2. The far left and right look too much alike.  On the right, total freedom, of course, means that companies are granted the freedom to trash the environment, placing toxic disposal sites in the midst of impoverished people who don’t have a voice.  Real libertarians even go so far as to advocate for unrestricted abortion access.  Companies are also free to offer no benefits and no living wage.  All this, of course, leads to forms of oppression – lessening certain people’s chances for living safe and healthy lives.

But the far left takes us to the very same place.  Not believing that people are able to care for themselves, the government presumes to care for them.  In such an environment, many people lose the freedom to use their own private land in economically viable ways.  Hospitals and schools can lose the freedom run their institutions from a value based posture, having values imposed on them, instead, from big brother.  Privacy and freedom of expression might (and is, thanks to both parties, and the internet) slowly evaporate, until all our thoughts are known by the government.  This too is oppressive.

This is why I’m baffled by both the Christian left and right.  Both, it seems, want to baptize their ideologies in Jesus.  But Jesus has something to say about that.

3. We belong, in the end, to a different kingdom.  This got Christians into trouble ‘back in the day’, when the refusal to say the simple phrase “Caesar is Lord” was viewed as treasonous.  When Mormonism was removed from the list of cults in one ministry during the last election, it made me wonder of the religious right really cares about the main kingdom – the kingdom of God.  I have the same critic of those on the Christian left, who push and push regarding the glory of their party’s view, while ignoring both our loss of freedoms, and the moral atrocity of abortion.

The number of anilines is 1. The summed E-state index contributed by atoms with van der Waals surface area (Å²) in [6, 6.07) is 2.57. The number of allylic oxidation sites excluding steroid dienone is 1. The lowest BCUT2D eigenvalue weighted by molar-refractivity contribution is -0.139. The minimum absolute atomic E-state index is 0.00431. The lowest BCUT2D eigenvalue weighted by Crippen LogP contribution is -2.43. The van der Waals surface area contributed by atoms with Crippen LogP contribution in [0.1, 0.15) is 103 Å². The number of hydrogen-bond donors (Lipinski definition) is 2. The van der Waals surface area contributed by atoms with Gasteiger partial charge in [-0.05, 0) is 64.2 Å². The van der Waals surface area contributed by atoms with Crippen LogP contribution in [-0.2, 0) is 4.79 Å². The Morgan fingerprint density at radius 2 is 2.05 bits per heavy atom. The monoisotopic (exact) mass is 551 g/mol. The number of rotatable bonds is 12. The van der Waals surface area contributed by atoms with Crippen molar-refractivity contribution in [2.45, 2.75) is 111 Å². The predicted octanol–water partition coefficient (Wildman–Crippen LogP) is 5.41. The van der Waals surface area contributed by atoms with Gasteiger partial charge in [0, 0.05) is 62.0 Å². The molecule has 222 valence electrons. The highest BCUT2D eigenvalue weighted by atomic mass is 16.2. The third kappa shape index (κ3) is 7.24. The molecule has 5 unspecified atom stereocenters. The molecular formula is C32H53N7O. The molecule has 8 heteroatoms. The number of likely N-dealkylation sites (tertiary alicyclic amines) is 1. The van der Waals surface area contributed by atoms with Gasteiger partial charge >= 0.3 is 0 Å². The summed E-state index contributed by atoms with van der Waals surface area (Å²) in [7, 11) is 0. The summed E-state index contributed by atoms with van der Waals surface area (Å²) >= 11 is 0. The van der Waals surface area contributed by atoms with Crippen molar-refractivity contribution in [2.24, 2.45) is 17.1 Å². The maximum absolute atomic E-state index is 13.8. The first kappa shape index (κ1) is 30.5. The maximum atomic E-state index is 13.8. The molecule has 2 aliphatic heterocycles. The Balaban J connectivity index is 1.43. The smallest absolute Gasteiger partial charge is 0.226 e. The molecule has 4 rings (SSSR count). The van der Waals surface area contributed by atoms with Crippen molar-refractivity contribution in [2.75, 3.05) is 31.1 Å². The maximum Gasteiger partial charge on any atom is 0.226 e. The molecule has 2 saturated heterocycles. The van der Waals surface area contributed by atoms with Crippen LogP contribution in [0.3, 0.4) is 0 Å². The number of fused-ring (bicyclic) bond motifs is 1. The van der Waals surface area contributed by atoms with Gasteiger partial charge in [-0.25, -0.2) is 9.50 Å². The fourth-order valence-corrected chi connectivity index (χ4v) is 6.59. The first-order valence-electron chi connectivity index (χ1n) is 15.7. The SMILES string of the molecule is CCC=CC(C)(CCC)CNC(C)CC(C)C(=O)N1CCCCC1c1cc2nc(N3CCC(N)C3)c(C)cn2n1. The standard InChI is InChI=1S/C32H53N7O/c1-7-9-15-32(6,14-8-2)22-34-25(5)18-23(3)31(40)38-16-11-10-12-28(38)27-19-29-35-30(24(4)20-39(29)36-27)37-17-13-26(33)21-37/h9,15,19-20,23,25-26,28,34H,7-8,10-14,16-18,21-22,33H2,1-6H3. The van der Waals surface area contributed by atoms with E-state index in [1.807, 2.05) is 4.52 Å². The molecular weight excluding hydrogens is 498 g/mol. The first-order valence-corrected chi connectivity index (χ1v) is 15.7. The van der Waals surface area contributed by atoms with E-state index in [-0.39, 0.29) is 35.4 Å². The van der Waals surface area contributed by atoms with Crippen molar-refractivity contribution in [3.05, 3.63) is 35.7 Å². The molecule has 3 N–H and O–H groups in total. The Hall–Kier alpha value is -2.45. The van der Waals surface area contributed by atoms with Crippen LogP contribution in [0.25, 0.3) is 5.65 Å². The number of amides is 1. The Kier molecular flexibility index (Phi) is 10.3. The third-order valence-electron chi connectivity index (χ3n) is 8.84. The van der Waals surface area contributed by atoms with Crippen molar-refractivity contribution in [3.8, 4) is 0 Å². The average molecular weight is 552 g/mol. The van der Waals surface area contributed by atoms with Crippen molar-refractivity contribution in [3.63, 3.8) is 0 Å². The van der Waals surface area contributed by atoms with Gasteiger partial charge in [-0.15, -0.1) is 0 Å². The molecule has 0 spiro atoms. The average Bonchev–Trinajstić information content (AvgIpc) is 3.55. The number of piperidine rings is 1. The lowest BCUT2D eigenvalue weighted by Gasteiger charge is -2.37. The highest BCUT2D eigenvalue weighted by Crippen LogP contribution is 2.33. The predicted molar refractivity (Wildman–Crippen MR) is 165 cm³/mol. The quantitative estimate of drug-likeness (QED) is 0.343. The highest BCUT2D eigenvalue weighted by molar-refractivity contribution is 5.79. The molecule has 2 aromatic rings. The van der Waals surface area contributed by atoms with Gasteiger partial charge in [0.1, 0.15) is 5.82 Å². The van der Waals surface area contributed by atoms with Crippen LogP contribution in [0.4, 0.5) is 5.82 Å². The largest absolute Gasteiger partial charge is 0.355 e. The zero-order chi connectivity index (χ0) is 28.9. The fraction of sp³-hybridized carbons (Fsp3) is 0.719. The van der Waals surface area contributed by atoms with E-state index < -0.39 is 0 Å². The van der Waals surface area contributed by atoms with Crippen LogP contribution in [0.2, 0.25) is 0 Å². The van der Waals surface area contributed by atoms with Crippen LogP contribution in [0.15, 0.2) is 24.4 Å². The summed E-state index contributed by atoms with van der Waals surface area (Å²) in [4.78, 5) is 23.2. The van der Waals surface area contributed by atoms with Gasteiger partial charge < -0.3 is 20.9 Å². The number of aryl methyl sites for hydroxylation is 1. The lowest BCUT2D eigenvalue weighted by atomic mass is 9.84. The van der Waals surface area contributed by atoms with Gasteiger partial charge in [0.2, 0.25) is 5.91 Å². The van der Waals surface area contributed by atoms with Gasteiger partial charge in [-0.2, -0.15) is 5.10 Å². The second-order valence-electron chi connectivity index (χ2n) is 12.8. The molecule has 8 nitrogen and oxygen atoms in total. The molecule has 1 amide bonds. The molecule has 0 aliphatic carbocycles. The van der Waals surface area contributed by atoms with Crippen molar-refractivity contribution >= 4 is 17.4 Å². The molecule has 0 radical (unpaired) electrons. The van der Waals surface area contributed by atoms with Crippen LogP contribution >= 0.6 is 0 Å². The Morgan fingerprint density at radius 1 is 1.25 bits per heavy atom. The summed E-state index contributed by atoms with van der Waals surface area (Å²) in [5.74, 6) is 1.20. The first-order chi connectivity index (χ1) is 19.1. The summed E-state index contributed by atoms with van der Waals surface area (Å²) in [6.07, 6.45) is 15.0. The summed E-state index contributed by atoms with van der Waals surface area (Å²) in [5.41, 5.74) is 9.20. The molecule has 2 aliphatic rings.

Who has the moral high ground?  Who offers dignity to all, including the elderly, the immigrant, the social outcast?  Who declares that his reign will bring an end to war and restore our broken environment?  And most significant of all, who offers a freedom so radical that it transforms the very core of our being, so that we find ourselves moving from the enslavement of greed to the liberty of service, the tyranny of lust to the freedom of love and intimacy, the total demands of greed, to the joy of generosity?  The One who said “My kingdom is not of this world”  And, of course, he was right.   The good news is that, regardless of what party is in power, or what nation I live in, these freedoms are mine.

 

 

About Richard Dahlstrom

As Pastor of Bethany Community Church in Seattle, Richard teaches with vision of "making the invisible God visible" by calling people to acts of service and blessing. It's working, as a wilderness ministry, homeless shelter, and community meals that serve those living on the margins are all pieces of Bethany's life. "We're being the presence of Christ" he says, "and inviting everyone to join the adventure." Many have, making Bethany one of the fastest growing churches in America in 2009 according to Outreach Magazine.